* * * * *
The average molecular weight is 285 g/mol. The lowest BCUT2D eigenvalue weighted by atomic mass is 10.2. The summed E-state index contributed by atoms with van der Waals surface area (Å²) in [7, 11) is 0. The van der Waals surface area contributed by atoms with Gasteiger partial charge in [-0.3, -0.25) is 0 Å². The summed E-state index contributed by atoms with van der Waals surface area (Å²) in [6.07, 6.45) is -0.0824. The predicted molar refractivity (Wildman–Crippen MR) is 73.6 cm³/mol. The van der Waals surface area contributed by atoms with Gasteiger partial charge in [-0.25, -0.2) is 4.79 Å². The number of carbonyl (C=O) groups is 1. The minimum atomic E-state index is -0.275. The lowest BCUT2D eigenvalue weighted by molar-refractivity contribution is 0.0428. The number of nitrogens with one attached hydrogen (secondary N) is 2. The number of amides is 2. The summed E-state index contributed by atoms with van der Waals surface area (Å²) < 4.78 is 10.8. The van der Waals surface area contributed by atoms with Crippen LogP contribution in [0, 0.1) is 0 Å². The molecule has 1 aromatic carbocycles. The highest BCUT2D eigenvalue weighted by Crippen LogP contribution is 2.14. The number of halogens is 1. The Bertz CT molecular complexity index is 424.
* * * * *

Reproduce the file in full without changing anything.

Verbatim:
The average molecular weight is 285 g/mol. The lowest BCUT2D eigenvalue weighted by atomic mass is 10.2. The summed E-state index contributed by atoms with van der Waals surface area (Å²) in [7, 11) is 0. The van der Waals surface area contributed by atoms with Gasteiger partial charge in [-0.3, -0.25) is 0 Å². The summed E-state index contributed by atoms with van der Waals surface area (Å²) in [6.07, 6.45) is -0.0824. The predicted molar refractivity (Wildman–Crippen MR) is 73.6 cm³/mol. The van der Waals surface area contributed by atoms with Gasteiger partial charge in [-0.25, -0.2) is 4.79 Å². The number of carbonyl (C=O) groups is 1. The minimum atomic E-state index is -0.275. The lowest BCUT2D eigenvalue weighted by molar-refractivity contribution is 0.0428. The number of nitrogens with one attached hydrogen (secondary N) is 2. The number of amides is 2. The summed E-state index contributed by atoms with van der Waals surface area (Å²) < 4.78 is 10.8. The van der Waals surface area contributed by atoms with Crippen LogP contribution in [0, 0.1) is 0 Å². The molecule has 1 aromatic carbocycles. The highest BCUT2D eigenvalue weighted by Crippen LogP contribution is 2.14. The number of halogens is 1. The Bertz CT molecular complexity index is 424.